This study is limited by the small sample size and retrospective method. Several considerations should be taken into account when interpreting the findings. First, all enrolled patients were in the third trimester. The effect of COVID-19 infection on the fetus in the first or second trimester of pregnancy remains to be clarified. Second, whether vaginal delivery increases the risk of mother-to-child intrapartum transmission, and whether uterine contraction could increase the possibility of the virus ascending, needs to be further investigated. whether COVID-19 could damage the placenta, which represents an important link in vertical transmission, also needs to be further investigated . In the same way foeto placental circulation could have been evaluated for the presence of pro inflammatory substances like IL1,IL6 and TNF-alpha to check whether the placental or umbilical vessals are affected .Further follow up was not done to check the health status of mother and neonates exposed to COVID -19. Asymptomatic carrier state is an important concern about COVID-19 infection,in that perspective the study should have been followed up for atleast two months for both mother and baby. Most of the anti viral medications have side effects, in this study they did not considered such an aspect, especially for the neonate.
CROSS- REFERENCES AND OTHER RELEVANT PUBLICATIONS CONSULTED
1 Zhu N, Zhang D, Wang W, et al. A novel coronavirus from patients with pneumonia in China, 2019. N Engl J Med 2020; published online Jan 24. DOI:10.1056/NEJMoa2001017.
2 Huang C, Wang Y, Li X, et al. Clinical features of patients infected with 2019 novel coronavirus in Wuhan, China. Lancet 2020; published online Jan 24. https://doi.org/10.1016/S0140-6736(20)30183-5.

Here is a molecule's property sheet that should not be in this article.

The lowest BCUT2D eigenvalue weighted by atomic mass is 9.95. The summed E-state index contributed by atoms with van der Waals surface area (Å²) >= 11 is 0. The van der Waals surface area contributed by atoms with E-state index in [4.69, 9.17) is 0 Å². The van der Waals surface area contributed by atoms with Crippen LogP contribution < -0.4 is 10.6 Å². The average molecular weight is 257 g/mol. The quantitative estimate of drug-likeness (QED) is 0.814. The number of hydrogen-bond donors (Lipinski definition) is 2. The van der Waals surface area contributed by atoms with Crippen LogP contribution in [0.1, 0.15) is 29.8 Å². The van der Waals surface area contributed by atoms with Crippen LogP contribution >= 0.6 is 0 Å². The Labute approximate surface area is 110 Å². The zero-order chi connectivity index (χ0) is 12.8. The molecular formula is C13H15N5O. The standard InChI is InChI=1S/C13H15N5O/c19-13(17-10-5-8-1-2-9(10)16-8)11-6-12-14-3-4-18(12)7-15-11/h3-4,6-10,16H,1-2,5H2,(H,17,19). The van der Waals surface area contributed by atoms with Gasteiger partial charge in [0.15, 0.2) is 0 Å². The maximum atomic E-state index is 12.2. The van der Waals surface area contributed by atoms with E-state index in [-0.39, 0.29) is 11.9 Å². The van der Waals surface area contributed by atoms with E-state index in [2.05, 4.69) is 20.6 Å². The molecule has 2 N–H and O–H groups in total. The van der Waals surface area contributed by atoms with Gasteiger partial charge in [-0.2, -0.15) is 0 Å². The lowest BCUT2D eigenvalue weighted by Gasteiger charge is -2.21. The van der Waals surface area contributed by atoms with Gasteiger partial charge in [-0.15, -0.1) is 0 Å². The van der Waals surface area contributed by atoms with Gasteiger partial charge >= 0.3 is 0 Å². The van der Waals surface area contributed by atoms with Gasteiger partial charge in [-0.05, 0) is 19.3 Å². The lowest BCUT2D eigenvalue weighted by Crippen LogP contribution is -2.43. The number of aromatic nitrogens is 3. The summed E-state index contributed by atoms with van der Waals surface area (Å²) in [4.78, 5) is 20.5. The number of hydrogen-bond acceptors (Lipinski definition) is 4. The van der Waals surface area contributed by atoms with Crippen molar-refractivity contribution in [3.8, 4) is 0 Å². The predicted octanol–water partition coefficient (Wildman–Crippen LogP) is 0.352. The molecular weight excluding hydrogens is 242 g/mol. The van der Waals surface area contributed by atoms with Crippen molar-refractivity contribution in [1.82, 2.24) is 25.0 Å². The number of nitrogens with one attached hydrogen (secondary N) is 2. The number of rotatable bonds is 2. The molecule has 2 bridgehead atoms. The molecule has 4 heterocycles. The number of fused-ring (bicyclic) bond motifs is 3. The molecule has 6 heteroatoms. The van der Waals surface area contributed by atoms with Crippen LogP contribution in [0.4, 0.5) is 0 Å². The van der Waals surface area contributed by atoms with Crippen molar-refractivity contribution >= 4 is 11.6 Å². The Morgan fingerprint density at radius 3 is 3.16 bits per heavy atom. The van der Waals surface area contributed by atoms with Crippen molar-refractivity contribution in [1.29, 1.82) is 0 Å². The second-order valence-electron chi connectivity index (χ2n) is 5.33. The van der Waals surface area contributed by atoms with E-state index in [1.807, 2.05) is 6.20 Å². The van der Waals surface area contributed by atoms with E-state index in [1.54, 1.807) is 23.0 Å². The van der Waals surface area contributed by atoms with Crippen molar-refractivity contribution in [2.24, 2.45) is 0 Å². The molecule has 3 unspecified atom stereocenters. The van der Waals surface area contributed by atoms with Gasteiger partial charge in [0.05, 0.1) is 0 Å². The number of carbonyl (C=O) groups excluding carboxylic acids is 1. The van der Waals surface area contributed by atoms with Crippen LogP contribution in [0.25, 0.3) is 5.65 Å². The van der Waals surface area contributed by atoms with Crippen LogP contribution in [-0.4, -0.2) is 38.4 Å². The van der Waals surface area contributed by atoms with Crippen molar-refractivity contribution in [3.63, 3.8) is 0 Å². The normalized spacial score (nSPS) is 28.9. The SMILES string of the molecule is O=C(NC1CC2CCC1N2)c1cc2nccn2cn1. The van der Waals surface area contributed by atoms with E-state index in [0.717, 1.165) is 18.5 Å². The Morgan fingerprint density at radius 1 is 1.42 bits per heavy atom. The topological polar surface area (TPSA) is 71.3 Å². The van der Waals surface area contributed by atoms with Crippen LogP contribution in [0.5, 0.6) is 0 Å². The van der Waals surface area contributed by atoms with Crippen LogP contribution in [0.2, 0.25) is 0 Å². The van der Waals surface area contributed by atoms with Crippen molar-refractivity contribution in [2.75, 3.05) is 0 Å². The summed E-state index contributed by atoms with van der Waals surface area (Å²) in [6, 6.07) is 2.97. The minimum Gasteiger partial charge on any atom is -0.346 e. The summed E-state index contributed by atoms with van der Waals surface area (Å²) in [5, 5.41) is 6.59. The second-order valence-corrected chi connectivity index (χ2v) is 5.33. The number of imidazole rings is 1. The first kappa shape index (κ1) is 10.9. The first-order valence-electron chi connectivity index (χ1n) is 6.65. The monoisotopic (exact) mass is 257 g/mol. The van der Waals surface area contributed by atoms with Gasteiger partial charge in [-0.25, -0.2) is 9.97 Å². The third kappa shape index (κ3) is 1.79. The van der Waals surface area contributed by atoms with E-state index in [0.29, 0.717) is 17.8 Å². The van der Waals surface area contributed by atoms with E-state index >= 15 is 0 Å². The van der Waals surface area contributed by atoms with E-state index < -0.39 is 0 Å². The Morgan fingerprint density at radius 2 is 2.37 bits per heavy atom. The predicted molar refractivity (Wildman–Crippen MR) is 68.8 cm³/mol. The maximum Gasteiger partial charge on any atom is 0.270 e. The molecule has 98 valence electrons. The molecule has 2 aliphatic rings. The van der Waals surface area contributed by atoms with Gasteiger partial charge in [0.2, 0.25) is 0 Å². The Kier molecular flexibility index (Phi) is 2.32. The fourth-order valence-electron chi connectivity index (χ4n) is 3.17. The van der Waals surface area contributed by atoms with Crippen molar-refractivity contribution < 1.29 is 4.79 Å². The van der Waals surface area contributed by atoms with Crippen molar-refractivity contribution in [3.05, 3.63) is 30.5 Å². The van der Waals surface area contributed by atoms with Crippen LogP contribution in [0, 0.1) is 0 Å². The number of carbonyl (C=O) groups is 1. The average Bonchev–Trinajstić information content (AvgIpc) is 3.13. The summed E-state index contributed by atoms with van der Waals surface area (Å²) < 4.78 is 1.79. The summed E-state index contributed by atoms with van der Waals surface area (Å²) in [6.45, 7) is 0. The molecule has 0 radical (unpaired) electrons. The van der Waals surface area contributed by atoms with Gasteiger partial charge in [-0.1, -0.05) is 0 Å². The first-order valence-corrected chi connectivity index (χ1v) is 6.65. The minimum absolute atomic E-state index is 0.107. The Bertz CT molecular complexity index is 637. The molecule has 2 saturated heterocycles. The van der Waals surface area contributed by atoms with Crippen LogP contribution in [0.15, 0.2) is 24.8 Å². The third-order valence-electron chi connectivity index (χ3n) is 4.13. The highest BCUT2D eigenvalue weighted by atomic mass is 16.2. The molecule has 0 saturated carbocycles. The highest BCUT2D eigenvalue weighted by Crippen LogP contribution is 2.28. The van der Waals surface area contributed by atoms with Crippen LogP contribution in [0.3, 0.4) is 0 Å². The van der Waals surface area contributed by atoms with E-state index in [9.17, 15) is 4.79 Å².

3 The State Council’s Joint Prevention and Control Mechanism for Pneumonia Epidemic in Response to New Coronavirus Infection. Notice on prevention and control of pneumonia in children and pregnant women with new coronavirus infection. Feb 3, 2020. http://www.ljxw.gov.cn/news-93789.shtml (accessed Feb 4, 2020; in Chinese).
4 National Health Commission of China. New coronavirus pneumonia prevention and control program (4th edn). Jan 22, 2020. http://www. gov.cn/zhengce/zhengceku/2020-01/28/5472673/files/0f96c10cc09d4d 36a6f9a9f0b42d972b.pdf (accessed Feb 4, 2020; in Chinese).
5 WHO. Clinical management of severe acute respiratory infection when novel coronavirus (nCoV) infection is suspected. Interim guidance. Jan 12, 2020. https://www.who.int/docs/default-source/ coronaviruse/clinical-management-of-novel-cov.pdf (accessed Feb 4, 2020).
6 WHO. Laboratory testing for 2019 novel coronavirus (2019-nCoV) in suspected human cases. Interim guidance. Jan 17, 2020. https://www.who.int/publications-detail/laboratory-testing-for-2019-novel-coronavirus-in-suspected-human-cases-20200117 (accessed Feb 4, 2020).
7 Corman VM, Landt O, Kaiser M, et al. Detection of 2019 novel coronavirus (2019-nCoV) by real-time RT-PCR. Euro Surveill 2020;25: 2000045.
8 Gottfredsson M. The Spanish flu in Iceland 1918. Lessons in medicine and history. Laeknabladid 2008; 94: 737–45 (in Icelandic).
9 Jamieson DJ, Honein MA, Rasmussen SA, et al. H1N1 2009 influenza virus infection during pregnancy in the USA. Lancet 2009; 374: 451–58.
10 Wong SF, Chow KM, Leung TN, et al. Pregnancy and perinatal outcomes of women with severe acute respiratory syndrome. Am J Obstet Gynecol 2004; 191: 292–97.